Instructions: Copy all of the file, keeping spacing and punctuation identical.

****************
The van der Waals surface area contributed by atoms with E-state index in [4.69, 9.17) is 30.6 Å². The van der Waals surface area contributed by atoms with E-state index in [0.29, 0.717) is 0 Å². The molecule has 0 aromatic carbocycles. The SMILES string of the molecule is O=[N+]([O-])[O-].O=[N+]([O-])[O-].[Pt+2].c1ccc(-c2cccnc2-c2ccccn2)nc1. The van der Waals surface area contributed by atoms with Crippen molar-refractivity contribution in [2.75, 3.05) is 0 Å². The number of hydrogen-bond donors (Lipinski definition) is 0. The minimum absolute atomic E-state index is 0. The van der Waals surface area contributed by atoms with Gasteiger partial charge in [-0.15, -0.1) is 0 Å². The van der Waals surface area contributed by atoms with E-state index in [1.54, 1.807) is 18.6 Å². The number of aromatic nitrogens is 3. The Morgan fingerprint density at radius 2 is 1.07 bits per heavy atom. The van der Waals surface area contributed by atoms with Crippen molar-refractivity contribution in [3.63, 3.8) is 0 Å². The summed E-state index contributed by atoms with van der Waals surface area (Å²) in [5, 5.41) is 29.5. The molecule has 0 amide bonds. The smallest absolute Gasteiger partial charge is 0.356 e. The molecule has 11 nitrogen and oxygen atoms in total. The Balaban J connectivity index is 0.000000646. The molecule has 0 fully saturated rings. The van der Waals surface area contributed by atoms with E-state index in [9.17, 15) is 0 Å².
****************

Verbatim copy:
The van der Waals surface area contributed by atoms with E-state index in [4.69, 9.17) is 30.6 Å². The van der Waals surface area contributed by atoms with E-state index in [0.29, 0.717) is 0 Å². The molecule has 0 aromatic carbocycles. The SMILES string of the molecule is O=[N+]([O-])[O-].O=[N+]([O-])[O-].[Pt+2].c1ccc(-c2cccnc2-c2ccccn2)nc1. The van der Waals surface area contributed by atoms with Crippen molar-refractivity contribution in [2.75, 3.05) is 0 Å². The number of hydrogen-bond donors (Lipinski definition) is 0. The minimum absolute atomic E-state index is 0. The van der Waals surface area contributed by atoms with Gasteiger partial charge in [-0.15, -0.1) is 0 Å². The van der Waals surface area contributed by atoms with E-state index in [1.54, 1.807) is 18.6 Å². The number of aromatic nitrogens is 3. The Morgan fingerprint density at radius 2 is 1.07 bits per heavy atom. The van der Waals surface area contributed by atoms with Crippen molar-refractivity contribution in [3.63, 3.8) is 0 Å². The summed E-state index contributed by atoms with van der Waals surface area (Å²) in [5, 5.41) is 29.5. The molecule has 0 amide bonds. The smallest absolute Gasteiger partial charge is 0.356 e. The molecule has 11 nitrogen and oxygen atoms in total. The Balaban J connectivity index is 0.000000646. The molecule has 0 fully saturated rings. The van der Waals surface area contributed by atoms with E-state index in [9.17, 15) is 0 Å².